The stock market chalked up a moderate gain Monday, ending an uninspiring year on a positive note.
The Dow Jones average of 30 industrials rose 7.40 to 1,211.57, closing out 1984 with a net loss of 47.07 points, or 3.7%.
Volume on the New York Stock Exchange came to 80.26 million shares, up from 77.07 million Friday.
For the year, turnover on the Big Board came to slightly more than 23 billion shares, surpassing the record of 21.6 billion set in 1983.
"This was a year in which neither the bulls nor the bears were fulfilled," said William LeFevre at Purcell, Graham & Co. "Moves--either way--tended to erupt quickly and then die out just as quickly."
Interest rates rose slightly in light activity in the credit markets Monday. Rates on short-term Treasury bills moved up as much as a tenth of a percentage point, and prices of long-term government bonds, which move in the opposite direction from interest rates, declined slightly.
Phillips Petroleum fell 1 1/8 to 44 3/4. A Wall Street Journal article said analysts viewed the recapitalization plan put together by the company to forestall a recent takeover bid as "a high-risk gamble."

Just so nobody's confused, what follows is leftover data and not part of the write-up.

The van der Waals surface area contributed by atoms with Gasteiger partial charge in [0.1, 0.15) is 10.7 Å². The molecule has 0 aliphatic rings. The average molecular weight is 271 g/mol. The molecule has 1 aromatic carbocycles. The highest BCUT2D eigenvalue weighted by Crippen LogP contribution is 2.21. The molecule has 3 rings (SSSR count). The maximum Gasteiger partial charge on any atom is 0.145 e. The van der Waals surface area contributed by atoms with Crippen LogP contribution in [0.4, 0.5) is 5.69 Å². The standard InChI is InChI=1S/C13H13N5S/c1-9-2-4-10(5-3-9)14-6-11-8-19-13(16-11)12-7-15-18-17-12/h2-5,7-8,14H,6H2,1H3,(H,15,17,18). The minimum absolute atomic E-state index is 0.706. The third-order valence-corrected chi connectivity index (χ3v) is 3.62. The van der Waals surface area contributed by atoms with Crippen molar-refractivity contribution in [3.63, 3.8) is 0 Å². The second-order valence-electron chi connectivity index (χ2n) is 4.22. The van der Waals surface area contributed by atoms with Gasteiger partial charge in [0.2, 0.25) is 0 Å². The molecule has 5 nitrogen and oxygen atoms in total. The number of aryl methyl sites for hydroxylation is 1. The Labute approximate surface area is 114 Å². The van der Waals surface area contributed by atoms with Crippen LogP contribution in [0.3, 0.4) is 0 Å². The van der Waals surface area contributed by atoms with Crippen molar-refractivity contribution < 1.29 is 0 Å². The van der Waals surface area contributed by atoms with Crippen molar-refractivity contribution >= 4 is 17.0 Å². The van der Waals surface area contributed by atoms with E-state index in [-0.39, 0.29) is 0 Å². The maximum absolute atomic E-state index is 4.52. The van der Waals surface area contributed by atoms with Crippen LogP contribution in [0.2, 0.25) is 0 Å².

Toys 'R' Us dropped 3/4 to 38 5/8. The stock fell 7 7/8 last week when the company said its Christmas season sales didn't meet expectations.
Montana Power, which reduced its dividend late last week, lost 1 1/8 to 19.
In the plus column, the regional telephone stocks finished off a strong year, aided by better-than-expected performance at the companies and falling interest rates, with more gains.
U.S. West climbed 1 1/8 to 70 1/2, Bell Atlantic rose 1 to 80 3/4, Ameritech gained 1 to 76 3/4, Southwestern Bell rose 5/8 to 70 3/4, Nynex rose 3/4 to 74, Pacific Telesis rose 3/8 to 68 7/8 and Bell South gained 3/8 to 34.
In the daily tally on the Big Board, advancing issues outnumbered declines by about five to three
Large blocks of 10,000 or more shares traded on the NYSE totaled 1,233, compared to 1,281 on Friday.
The federal funds rate, the interest on overnight loans between banks, traded at 9%, up from 8 3/4% late Friday but down from 9.52% at the end of 1983.
Bond prices slipped Monday in very light trading, leaving yields on long-term Treasury bonds about a third of a percentage point lower than they were at the end of 1983.
Yields on three-month Treasury bills fell more sharply over the course of the year, winding up more than a full percentage point lower than a year ago.
In the secondary market for Treasury bonds, prices of short-term governments were down 2/32 point, intermediate maturities fell 3/32 point and long-term issues were down point.